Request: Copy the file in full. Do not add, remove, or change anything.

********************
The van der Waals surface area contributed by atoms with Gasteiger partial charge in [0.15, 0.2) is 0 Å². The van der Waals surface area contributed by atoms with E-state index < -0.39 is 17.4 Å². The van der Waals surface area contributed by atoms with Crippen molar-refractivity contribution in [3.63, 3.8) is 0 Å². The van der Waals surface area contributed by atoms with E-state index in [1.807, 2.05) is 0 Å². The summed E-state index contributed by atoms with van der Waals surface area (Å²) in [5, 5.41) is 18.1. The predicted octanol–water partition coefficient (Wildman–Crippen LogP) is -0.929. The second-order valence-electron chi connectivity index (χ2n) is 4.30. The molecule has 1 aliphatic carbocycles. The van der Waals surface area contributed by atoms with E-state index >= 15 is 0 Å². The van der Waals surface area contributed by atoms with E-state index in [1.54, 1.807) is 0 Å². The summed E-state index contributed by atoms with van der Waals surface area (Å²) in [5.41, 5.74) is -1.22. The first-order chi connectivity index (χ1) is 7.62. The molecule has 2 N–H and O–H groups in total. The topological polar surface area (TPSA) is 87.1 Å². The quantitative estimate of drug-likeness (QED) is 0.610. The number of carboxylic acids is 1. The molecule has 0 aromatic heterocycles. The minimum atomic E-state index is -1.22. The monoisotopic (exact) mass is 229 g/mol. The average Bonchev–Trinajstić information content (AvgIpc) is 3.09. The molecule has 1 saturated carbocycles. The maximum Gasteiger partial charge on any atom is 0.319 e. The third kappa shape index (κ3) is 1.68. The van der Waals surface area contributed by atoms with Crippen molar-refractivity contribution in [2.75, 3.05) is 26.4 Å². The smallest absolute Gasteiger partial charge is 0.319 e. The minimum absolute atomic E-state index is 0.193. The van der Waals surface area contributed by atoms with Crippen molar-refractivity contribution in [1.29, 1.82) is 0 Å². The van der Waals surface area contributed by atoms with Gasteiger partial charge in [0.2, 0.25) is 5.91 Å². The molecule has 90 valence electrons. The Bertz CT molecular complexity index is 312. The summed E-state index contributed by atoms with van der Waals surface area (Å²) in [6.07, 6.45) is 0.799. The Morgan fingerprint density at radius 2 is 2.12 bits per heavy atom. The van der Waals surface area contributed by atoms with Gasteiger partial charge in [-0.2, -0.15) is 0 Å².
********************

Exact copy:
The van der Waals surface area contributed by atoms with Gasteiger partial charge in [0.15, 0.2) is 0 Å². The van der Waals surface area contributed by atoms with E-state index < -0.39 is 17.4 Å². The van der Waals surface area contributed by atoms with Crippen molar-refractivity contribution in [3.63, 3.8) is 0 Å². The van der Waals surface area contributed by atoms with E-state index in [1.807, 2.05) is 0 Å². The summed E-state index contributed by atoms with van der Waals surface area (Å²) in [5, 5.41) is 18.1. The predicted octanol–water partition coefficient (Wildman–Crippen LogP) is -0.929. The second-order valence-electron chi connectivity index (χ2n) is 4.30. The molecule has 1 aliphatic carbocycles. The van der Waals surface area contributed by atoms with E-state index >= 15 is 0 Å². The van der Waals surface area contributed by atoms with E-state index in [1.54, 1.807) is 0 Å². The summed E-state index contributed by atoms with van der Waals surface area (Å²) in [5.41, 5.74) is -1.22. The first-order chi connectivity index (χ1) is 7.62. The molecule has 2 N–H and O–H groups in total. The topological polar surface area (TPSA) is 87.1 Å². The quantitative estimate of drug-likeness (QED) is 0.610. The number of carboxylic acids is 1. The molecule has 0 aromatic heterocycles. The minimum atomic E-state index is -1.22. The monoisotopic (exact) mass is 229 g/mol. The average Bonchev–Trinajstić information content (AvgIpc) is 3.09. The molecule has 1 saturated carbocycles. The maximum Gasteiger partial charge on any atom is 0.319 e. The third kappa shape index (κ3) is 1.68. The van der Waals surface area contributed by atoms with Crippen molar-refractivity contribution in [2.75, 3.05) is 26.4 Å². The smallest absolute Gasteiger partial charge is 0.319 e. The minimum absolute atomic E-state index is 0.193. The van der Waals surface area contributed by atoms with Crippen molar-refractivity contribution in [1.29, 1.82) is 0 Å². The van der Waals surface area contributed by atoms with Gasteiger partial charge in [0.2, 0.25) is 5.91 Å². The molecule has 90 valence electrons. The Bertz CT molecular complexity index is 312. The summed E-state index contributed by atoms with van der Waals surface area (Å²) in [6.07, 6.45) is 0.799. The Morgan fingerprint density at radius 2 is 2.12 bits per heavy atom. The van der Waals surface area contributed by atoms with Gasteiger partial charge in [-0.2, -0.15) is 0 Å².